Mr David Borthwick, Secretary, Department of the Environment and Heritage;
Dr Ken Henry, Secretary, The Treasury;
Mr Michael L’Estrange, Secretary, Department of Foreign Affairs and Trade;
Mr Mark Paterson, Secretary, Department of Industry, Tourism and Resources;

Mr Peter Coates, Executive Committee Member, Xstrata***;
Mr Tony Concannon Managing Director, International Power***;
Mr Russell Higgins, Non-Executive Director, Australian Pipeline Trust***;
Ms Margaret Jackson, Chairman, Qantas***;
Mr Chris Lynch, Executive Director, BHP Billiton***;
Mr John Marlay, Chief Executive Officer, Alumina Limited***;

Mr John Stewart, Managing Director, National Australia Bank

The Conspiracy Against Soil Carbon Credits

The Carbon Coalition has been conscious of a deep undercurrent running against us in our attempts to have the issue discussed openly in poublic forums and the media in the 18 months of campaigning. While not naturally believers in conspiracy theories, our reading of the book SCORCHER recently published by Clive Hamilton of the Australia Institute revealed a complex network of anti-climate change forces which was focussed on the "dirty power" industries. We have now been made aware that this network stretched beyond the fossil fuel industries into agriculture, the second largest emitting industry. Senior office holders of a prominent industry association and an indutry research organisation have conducted a spoiling campaign. Four individuals have been identified. Documents have been handed on to the Coalition.
One of these appears below:

EMAIL RECEIVED FROM NSW FARMER EXEC***********************************************

Sent: 18/03/2007 10:02 PM
Subject: Barking up the wrong tree

Dear Mr Truman,

Thank you for copying me in on your round robin.

Please have a read of and tell me what you think

My feeling is that agriculture is a net contributor to green house gas emissions so we might be barking up the wrong tree to raise our heads above the parapet and ask to be checked out by the scientists in the hope that we'll get a payout!

They're more likely to ask for some money from us than pay us out anything.

My FEELING is that a native forest is an equal consumer and producer of carbon and is therefore in balance with the world however a wheat field or a beef property are producing more CO2 than they consume.

It would be interesting to hear your views




We know who you are and what you are doing. But we don't care anymore.

Tuesday, May 22, 2007

Europe finally "gets" SOILS?

The European Commission has admitted it has "big knowledge gaps" about the behaviour of soil under different land uses and climate change. It's admission comes in the following tender announcement:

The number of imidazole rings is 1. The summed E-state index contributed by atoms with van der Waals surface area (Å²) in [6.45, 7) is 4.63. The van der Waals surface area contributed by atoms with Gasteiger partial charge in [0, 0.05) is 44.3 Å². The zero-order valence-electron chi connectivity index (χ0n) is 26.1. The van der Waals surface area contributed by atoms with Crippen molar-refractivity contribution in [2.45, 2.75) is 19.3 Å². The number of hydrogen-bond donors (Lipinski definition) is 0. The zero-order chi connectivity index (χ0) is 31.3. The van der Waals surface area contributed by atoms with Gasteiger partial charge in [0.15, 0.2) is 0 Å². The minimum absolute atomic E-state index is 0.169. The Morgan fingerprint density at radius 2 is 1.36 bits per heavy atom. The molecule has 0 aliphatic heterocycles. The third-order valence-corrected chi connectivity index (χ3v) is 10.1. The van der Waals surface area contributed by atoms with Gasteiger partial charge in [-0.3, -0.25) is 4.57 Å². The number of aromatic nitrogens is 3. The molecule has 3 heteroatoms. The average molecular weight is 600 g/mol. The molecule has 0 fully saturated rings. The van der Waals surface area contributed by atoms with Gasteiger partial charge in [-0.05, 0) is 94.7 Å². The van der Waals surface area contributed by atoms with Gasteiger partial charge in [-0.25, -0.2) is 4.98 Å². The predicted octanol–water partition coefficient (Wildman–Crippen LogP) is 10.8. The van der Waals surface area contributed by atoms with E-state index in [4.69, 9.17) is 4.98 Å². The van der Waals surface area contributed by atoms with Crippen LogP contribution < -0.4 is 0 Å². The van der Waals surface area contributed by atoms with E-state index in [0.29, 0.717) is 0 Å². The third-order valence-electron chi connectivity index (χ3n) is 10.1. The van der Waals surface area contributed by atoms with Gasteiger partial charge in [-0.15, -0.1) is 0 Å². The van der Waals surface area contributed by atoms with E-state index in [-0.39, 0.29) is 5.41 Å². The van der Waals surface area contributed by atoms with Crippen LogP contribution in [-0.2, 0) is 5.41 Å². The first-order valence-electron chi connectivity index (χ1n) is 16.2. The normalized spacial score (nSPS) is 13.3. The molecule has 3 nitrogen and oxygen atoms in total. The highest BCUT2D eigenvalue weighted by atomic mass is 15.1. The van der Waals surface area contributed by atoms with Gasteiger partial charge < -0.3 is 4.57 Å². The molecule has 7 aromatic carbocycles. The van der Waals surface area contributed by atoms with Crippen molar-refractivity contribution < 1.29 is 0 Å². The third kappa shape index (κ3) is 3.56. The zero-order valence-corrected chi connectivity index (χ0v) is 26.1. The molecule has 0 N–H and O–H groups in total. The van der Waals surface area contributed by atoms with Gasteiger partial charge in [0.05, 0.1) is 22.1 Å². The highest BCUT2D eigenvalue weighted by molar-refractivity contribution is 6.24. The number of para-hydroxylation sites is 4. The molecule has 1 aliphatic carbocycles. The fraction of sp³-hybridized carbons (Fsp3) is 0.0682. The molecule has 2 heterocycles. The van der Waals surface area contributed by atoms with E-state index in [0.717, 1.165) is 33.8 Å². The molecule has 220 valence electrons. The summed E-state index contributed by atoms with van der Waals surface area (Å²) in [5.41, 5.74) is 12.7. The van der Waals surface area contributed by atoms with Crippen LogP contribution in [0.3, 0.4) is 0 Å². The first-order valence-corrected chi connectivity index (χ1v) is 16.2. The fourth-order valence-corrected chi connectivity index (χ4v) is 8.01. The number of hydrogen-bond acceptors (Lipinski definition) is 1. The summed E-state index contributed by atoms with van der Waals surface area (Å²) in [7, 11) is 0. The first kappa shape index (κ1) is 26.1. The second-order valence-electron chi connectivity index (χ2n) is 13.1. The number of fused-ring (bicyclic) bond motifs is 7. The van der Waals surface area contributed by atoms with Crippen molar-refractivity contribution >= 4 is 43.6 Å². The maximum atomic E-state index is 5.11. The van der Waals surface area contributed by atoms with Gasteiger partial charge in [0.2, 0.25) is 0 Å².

(Thanks to Tony Lovell for this lead)

Tender: Interrelations between soil and climate change
Date: 2007-05-14

The European Commission's Environment Directorate-General has published a call for tenders for a review of existing information on the interrelations between soil and climate change, which was pre-published as 'interactions between soil protection and climate change'.

Through a very comprehensive literature review and expert judgement, the objective of this contract is to build a robust understanding of the interactions between soil under different land uses (agriculture, forestry, wetlands etc.) and climate change in four major areas where big knowledge gaps have been identified. This will allow, in a second stage, improved exploitation of these interactions in order to protect soil functions and combat climate change.

This implies that the contractor collects and compares the results of existing pan-European and other relevant models dedicated to the interaction between soil and climate change, so as to provide policy-relevant information concerning the long-term effects on the soil carbon pool of the increase in global temperatures, as well as the measures that can be adopted to fight the decline of soil organic matter.

Contact person
For further information, please contact:

European Commission
Directorate-General Environment
Markets Team, F.2 - Finance BU-5 00/169
B-1049 Brussels
Tel. +32 2 296 0008
Fax: +32 2 299 4449
E-mail: Contact

To see the full details of the call, please consult the following web address:

On 22.9.2006, the European Commission adopted the Thematic Strategy on the protection of soil. It includes a proposal for a Soil Framework Directive aiming at strengthening, inter alia, the role of soil in climate change mitigation. In the strategy, the Commission has announced that it 'will build a robust approach to address the interaction between soil protection and climate change from the viewpoints of research, economy and rural development so that policies in these areas are mutually supportive.' It is against this background that the Commission, with this contract, intends to assess the actual contribution of the protection of soil to climate change mitigation and the effects of climate change on soil productivity, including the depletion of soil organic matter.